Prostate cancer is a common form of cancer in America and a major contributor to cancer-related deaths.1 Investigations into dietary risk factors of prostate cancer over the recent years have only identified few related factors. Several researchers concur that the consumption of dairy products, which is the main source of calcium in western diets, is positively linked to prostate cancer.2,3 Other products such as meat, fat, tomato, or lycopene are also associated with the high risks of prostate cancer. Research findings also indicate that nations with increased consumption of dairy products have increased incidences of prostate cancer than those with limited consumption trends.4 The progression of research deserves critical review to understand why few factors have been established from the bulk of dietary risk factors in the recent decades. Of specific interest in this study is the progression of studies on whether calcium or dairy intake affects the risk of prostate cancer and whether the associations are true.

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To investigate the effect of dairy products and calcium intake on the risks of prostate cancer, a systematic review of studies was initiated to analyze the relationship between exposure to elements and disease progression. The review was achieved by comparing research on the risks of disease exposure in groups to factors such as high dietary intake of calcium and dairy products. The trends in the studies were also examined by studying the categories of nutrients and the types of tests employed. Data identifying the relationship were pooled together to aid in the primary analysis of dairy product and calcium intakes on increased risks of prostate cancer. I was evident that epidemiologic studies reporting relative risks of prostate cancer compared low and high dietary intake of dairy products.5,6,7 The findings support that dairy products are the major source of calcium and the greatest enablers of prostate cancer development as it down-regulates the production of 1,25-dihydroxyvitamin D3, which is a hormone protecting against prostate cancer. The positive association formed the baseline of this study to identify research refuting or backing the claim.

A prospective multivariate analysis of prostate cancer progression was limited to the study of cancer supplements only.5,8,9 The relationship strongly indicated that calcium rather than several other dairy products increased the risk of prostate cancer. A similar Swedish control study revealed a strong relationship between calcium and advanced or metastatic prostate cancer.10 Contrastively, a baseline dietary data study from Finland showed that calcium intake was not positively related to increased risks of prostate cancer.11 However, the study findings showed that among the participants with high calcium intake, the risks of prostate cancer was high. Similarly, a cohort study from Netherlands shows that milk products have a positive trend and not calcium.12

Conversely, case-control studies from American, Greek, and Japanese populations failed to find a definite relationship between dietary calcium and the increased risks of prostate cancer whereas a case-control study of Serbia revealed an inverse trend in calcium and prostate cancer risks.7,10, 13 A case-control study of the United States also revealed no association between the use of calcium supplements and the increased risks of cancer.1 From the summarized findings of various studies, it is evident that results identifying a positive relationship between calcium or dairy intake and prostate cancer risks are only suggestive, yet limited and conflicting. The findings make it more necessary to investigate the impact of dairy products and dietary calcium intake on the risks of prostate cancer among populations.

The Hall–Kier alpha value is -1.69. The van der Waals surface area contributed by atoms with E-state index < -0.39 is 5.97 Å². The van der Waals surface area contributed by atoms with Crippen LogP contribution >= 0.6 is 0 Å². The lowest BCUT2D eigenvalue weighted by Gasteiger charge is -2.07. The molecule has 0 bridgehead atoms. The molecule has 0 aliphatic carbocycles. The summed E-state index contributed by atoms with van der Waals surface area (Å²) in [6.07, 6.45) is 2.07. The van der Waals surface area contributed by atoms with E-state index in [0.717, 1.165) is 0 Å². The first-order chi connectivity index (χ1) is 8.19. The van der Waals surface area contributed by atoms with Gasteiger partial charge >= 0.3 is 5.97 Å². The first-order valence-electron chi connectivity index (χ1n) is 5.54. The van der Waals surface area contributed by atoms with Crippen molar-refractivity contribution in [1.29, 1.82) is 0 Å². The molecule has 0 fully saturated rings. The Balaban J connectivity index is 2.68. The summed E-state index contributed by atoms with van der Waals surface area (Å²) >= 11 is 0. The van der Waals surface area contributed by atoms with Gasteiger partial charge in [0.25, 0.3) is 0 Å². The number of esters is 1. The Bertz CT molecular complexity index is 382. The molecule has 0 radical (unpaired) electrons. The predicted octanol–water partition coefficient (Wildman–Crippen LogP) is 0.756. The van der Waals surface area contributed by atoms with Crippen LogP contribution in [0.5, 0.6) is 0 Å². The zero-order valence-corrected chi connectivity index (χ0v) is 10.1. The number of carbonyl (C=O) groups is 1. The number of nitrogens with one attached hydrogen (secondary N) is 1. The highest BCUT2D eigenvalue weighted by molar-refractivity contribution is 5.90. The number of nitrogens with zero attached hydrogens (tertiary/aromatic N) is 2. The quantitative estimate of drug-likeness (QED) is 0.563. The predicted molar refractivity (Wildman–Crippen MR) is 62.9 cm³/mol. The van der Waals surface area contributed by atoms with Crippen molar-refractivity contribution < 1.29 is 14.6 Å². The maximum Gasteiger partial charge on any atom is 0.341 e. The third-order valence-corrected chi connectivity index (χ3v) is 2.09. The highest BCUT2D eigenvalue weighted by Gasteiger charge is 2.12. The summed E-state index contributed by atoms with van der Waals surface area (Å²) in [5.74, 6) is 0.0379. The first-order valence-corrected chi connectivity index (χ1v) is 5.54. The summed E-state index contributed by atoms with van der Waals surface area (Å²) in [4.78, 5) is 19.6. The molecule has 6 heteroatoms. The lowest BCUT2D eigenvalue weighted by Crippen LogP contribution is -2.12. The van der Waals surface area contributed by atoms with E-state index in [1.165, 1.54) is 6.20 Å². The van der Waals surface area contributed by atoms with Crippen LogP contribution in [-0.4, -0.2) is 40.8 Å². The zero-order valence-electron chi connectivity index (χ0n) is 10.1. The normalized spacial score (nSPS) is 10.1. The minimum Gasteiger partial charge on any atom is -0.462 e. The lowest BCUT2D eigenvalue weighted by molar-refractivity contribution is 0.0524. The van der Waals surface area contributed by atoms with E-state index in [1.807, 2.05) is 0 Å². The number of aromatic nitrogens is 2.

The results of the pooled studies are consistent with previous findings supporting the inconclusiveness of the hypothesis that dairy products and calcium are positively linked to increased risks of prostate cancer.14 However, the inconclusive findings can be attributed to several design issues in the research studies. For example, the inability of researchers to control the total energy in control studies introduces little or no bias. Similarly, a design issue such as random misclassification of calcium and dairy product exposure is linked to incomplete dairy calcium assessments that encourage underestimations of the true relationship.1,15 The absence of information on calcium drawn from non-dairy products such as vegetables is another concern. Next, the findings cannot be categorized as extreme given that information on supplemental calcium intake is limited in the studies.7 The concern adds to the amount of misclassification in several studies and may result in underestimations of the association. Last, the significant relationship between dairy products and calcium intake make it impossible to account for other dairy food elements such as dairy fat as contributors to the observed relationships.

In sum, the results of this report extend and support previous observations that the study on high intake of dairy products and calcium in diets and its association to high prostate cancer risks are inconclusive. The findings complicate the generalization of results indicating that high calcium or dairy intake affect the risk of prostate cancer. The findings interject caution on the interpretation and promotion of higher calcium intake among populations. Additional prospective studies of the research question are needed as part of the comprehensive review of dietary and supplement calcium use. The findings of the research support that health professionals need to re-evaluate evidence on dietary intake recommendations of calcium and dairy products if they are to ensure that the public abstains from increased exposure to prostate cancer.

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